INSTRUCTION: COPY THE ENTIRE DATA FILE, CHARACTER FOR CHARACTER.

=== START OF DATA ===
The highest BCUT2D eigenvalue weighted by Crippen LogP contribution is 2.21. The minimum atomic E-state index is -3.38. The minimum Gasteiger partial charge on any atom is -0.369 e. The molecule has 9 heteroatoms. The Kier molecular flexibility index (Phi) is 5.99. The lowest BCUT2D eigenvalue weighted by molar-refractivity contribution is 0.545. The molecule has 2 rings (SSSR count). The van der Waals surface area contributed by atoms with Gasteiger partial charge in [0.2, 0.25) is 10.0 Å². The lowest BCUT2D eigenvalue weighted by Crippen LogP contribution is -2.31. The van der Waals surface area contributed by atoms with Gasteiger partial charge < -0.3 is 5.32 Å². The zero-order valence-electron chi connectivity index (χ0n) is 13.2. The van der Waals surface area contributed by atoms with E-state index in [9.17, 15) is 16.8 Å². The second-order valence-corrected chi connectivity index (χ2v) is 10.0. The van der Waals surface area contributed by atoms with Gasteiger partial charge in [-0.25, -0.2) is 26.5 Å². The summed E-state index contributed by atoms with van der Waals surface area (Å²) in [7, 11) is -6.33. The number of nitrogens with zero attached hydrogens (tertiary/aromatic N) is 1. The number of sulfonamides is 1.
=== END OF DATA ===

The highest BCUT2D eigenvalue weighted by Crippen LogP contribution is 2.21. The minimum atomic E-state index is -3.38. The minimum Gasteiger partial charge on any atom is -0.369 e. The molecule has 9 heteroatoms. The Kier molecular flexibility index (Phi) is 5.99. The lowest BCUT2D eigenvalue weighted by molar-refractivity contribution is 0.545. The molecule has 2 rings (SSSR count). The van der Waals surface area contributed by atoms with Gasteiger partial charge in [0.2, 0.25) is 10.0 Å². The lowest BCUT2D eigenvalue weighted by Crippen LogP contribution is -2.31. The van der Waals surface area contributed by atoms with Gasteiger partial charge < -0.3 is 5.32 Å². The zero-order valence-electron chi connectivity index (χ0n) is 13.2. The van der Waals surface area contributed by atoms with E-state index in [9.17, 15) is 16.8 Å². The second-order valence-corrected chi connectivity index (χ2v) is 10.0. The van der Waals surface area contributed by atoms with Gasteiger partial charge in [-0.25, -0.2) is 26.5 Å². The summed E-state index contributed by atoms with van der Waals surface area (Å²) in [7, 11) is -6.33. The number of nitrogens with zero attached hydrogens (tertiary/aromatic N) is 1. The number of sulfonamides is 1.